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Maryland's National Register Properties

Photo credit: Susan G. Pearl, 04/1984
James Hamilton House
Inventory No.: PG:74B-7
Other Name(s): Bowdle's Choice
Date Listed: 11/10/1988
Location: 16810 Federal Hill Court , Bowie, Prince Georges County
Category: Building
Period/Date of Construction: mid 1870s
Architect/Builder: Builder: John C. Wyvill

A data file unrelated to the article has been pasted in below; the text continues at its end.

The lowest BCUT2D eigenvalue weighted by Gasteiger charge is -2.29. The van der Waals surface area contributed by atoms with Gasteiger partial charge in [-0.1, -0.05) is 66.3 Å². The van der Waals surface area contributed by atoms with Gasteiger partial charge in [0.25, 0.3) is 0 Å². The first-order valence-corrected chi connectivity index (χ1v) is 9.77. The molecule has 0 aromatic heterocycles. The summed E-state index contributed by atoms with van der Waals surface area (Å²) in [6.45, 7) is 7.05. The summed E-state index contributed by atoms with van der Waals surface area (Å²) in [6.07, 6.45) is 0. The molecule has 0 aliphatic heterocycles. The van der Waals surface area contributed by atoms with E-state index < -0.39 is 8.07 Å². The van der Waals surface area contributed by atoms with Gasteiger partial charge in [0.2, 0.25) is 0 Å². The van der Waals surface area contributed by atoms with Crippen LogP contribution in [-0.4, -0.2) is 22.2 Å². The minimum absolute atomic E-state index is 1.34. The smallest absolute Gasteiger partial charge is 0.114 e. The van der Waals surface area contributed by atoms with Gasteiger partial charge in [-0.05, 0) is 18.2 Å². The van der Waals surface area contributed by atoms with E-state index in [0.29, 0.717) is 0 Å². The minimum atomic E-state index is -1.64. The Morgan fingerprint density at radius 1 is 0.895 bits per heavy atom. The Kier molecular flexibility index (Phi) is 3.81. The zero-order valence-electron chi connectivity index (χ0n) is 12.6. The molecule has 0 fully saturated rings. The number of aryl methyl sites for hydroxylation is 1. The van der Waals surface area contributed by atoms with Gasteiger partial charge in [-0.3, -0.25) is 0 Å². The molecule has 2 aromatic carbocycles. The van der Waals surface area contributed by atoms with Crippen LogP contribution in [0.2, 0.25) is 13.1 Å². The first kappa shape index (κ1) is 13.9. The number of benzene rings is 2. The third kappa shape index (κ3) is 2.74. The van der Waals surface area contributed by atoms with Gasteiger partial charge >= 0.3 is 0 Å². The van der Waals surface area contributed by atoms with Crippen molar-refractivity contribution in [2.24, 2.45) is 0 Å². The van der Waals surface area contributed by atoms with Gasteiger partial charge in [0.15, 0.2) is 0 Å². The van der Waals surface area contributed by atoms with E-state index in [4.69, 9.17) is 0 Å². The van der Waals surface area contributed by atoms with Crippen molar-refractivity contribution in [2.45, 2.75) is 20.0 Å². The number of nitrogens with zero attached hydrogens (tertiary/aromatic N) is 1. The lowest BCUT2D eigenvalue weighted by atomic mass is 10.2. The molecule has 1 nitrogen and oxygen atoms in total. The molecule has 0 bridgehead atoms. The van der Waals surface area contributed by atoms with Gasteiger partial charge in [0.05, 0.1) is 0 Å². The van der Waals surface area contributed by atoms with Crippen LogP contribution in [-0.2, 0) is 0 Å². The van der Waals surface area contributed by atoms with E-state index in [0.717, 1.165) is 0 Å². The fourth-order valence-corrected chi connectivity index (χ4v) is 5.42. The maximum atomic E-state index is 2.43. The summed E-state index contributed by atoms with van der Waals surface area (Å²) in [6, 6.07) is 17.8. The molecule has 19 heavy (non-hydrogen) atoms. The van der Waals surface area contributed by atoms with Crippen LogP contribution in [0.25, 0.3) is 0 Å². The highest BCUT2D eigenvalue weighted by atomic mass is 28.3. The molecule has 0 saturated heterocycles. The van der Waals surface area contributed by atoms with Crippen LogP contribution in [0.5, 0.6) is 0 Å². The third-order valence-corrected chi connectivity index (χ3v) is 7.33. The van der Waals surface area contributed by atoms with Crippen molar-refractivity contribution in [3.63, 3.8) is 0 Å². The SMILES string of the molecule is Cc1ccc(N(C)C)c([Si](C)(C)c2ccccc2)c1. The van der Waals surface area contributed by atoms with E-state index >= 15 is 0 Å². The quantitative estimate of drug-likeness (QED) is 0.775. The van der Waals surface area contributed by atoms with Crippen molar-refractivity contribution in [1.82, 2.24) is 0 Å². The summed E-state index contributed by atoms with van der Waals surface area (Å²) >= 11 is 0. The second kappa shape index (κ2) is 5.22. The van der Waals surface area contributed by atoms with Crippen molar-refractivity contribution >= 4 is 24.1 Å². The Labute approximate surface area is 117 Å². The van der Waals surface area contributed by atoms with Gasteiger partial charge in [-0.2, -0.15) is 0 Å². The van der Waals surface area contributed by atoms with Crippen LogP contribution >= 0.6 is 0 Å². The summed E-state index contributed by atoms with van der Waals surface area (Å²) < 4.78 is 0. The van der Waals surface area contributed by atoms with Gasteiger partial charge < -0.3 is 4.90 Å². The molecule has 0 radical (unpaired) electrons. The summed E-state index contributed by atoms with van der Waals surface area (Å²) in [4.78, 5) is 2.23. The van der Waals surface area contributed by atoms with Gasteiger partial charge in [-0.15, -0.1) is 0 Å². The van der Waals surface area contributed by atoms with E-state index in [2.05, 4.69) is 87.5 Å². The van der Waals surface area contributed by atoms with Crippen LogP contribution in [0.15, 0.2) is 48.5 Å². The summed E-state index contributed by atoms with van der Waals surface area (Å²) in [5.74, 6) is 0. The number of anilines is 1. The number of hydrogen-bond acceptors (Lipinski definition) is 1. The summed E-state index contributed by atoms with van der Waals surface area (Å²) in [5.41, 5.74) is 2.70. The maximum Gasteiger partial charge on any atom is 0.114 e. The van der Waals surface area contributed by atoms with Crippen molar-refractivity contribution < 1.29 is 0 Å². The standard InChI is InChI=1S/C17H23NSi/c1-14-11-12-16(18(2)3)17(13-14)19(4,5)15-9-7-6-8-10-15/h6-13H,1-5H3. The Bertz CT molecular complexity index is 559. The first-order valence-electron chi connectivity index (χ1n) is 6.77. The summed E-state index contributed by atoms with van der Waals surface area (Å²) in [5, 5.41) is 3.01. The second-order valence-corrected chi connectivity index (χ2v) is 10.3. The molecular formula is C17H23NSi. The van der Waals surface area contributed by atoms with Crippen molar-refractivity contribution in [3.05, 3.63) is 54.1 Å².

Description: The James Hamilton House, built in the mid 1870s, is a 2 1/2-story gable-roofed frame Late Victorian house with Italianate detail. Its 3 bay by 1 bay main block is a refined form of the traditional I-house plan, highlighted by clipped gable ends, asymmetrical projecting bays, and central cross gable on the main north facade. The principal entrance is in the central bay of the north facade, and consists of a four-panel door with deeply molded round-arched Victorian panels. The three-pane transom and two-pane sidelights are now filled with clear glass, replacing earlier colored glass. The cornices of the main block, projecting bays, and north porch are embellished with bold jigsawn brackets. This hip-roofed porch is supported by chamfered posts. Windows are 4/8 sash windows on the first floor, created by additional muntins applied to the original 2/4 sashes. Windows in the second story are 5/6 double hung sash, replacing the original 2/2 sashes (3/3 in the central bay). All have plain surrounds and louvered shutters. Each of the east and west gable ends of the main block have two-story projecting bay windows, not symmetrical to one another. The east gable end has a hip-roofed semi-hexagonal bay with 6/6 windows in each of its two faces. South of this bay is a side entrance to the house, sheltered by a one-story shed-roofed entry porch supported by chamfered posts. In the west gable end is a hip-roofed semi-octagonal bay with 6/6 sash windows in each of its three faces; this west bay fills the entire gable end. The eaves of the two projecting bays are punctuated by boldly profiled jigsawn brackets. The present windows replace 2/2 sashes. A rear kitchen wing extends to the south, inset slightly from the east gable end of the main block. The house is sheathed in German siding, painted white, and rests on a brick foundation. The jerkinhead roof is covered with original slate shingles. Two corbeled brick chimneys rise form the ridge, flanking the central bay, and serving fireplaces in the interior walls of the two parlors. The interior plan of the main block consists of a central stairhall flanked by two parlors. The open-string two-run staircase has a heavy turned newel, turned balusters and bracketed stair ends, and a plain spandrel. The stairhall has a circular plaster ceiling medallion with floral motifs. The door and window surrounds throughout the main block are particularly fine, with a large outer torus bead, and inner courses of frieze, fillet, and cyma reversa moldings. Each of the parlors has a fireplace with identical mantels of dark marbleized stone with applied central shield/cartouche below the shelf. The living room, to the west, has a high molded baseboard, and plaster ceiling medallion with floral and acanthus-leaf motifs. The dining room, to the east, has a pedestal chair rail, below which is vertical beaded wainscoting. The oval plaster ceiling medallion has grape motifs. Outbuildings include a board-and-batten meat house contemporary with the house, a garage constructed in the 1950s, and a large concrete block dairy barn to the east of the house, constructed in the 1960s. Significance: The James Hamilton House is a good example of a Late Victorian farmhouse, typical of the post-Civil War period in rural Prince George's County; it has fine detail both exterior and interior. Built in the mid 1870s, it is distinguished by clipped gable (jerkinhead) roof treatment, central cross gable, jigsawn cornice brackets, and asymmetrical projecting bays. It was built by John C. Wyvill, a locally well known carpenter and (together with Ingleside, Navaho, and Kenilworth in the Marlboro area) is a prominent surviving example of his work. The Hamilton House has undergone a minimum of alteration, and has been the home of three generations of the family for whom it was built.


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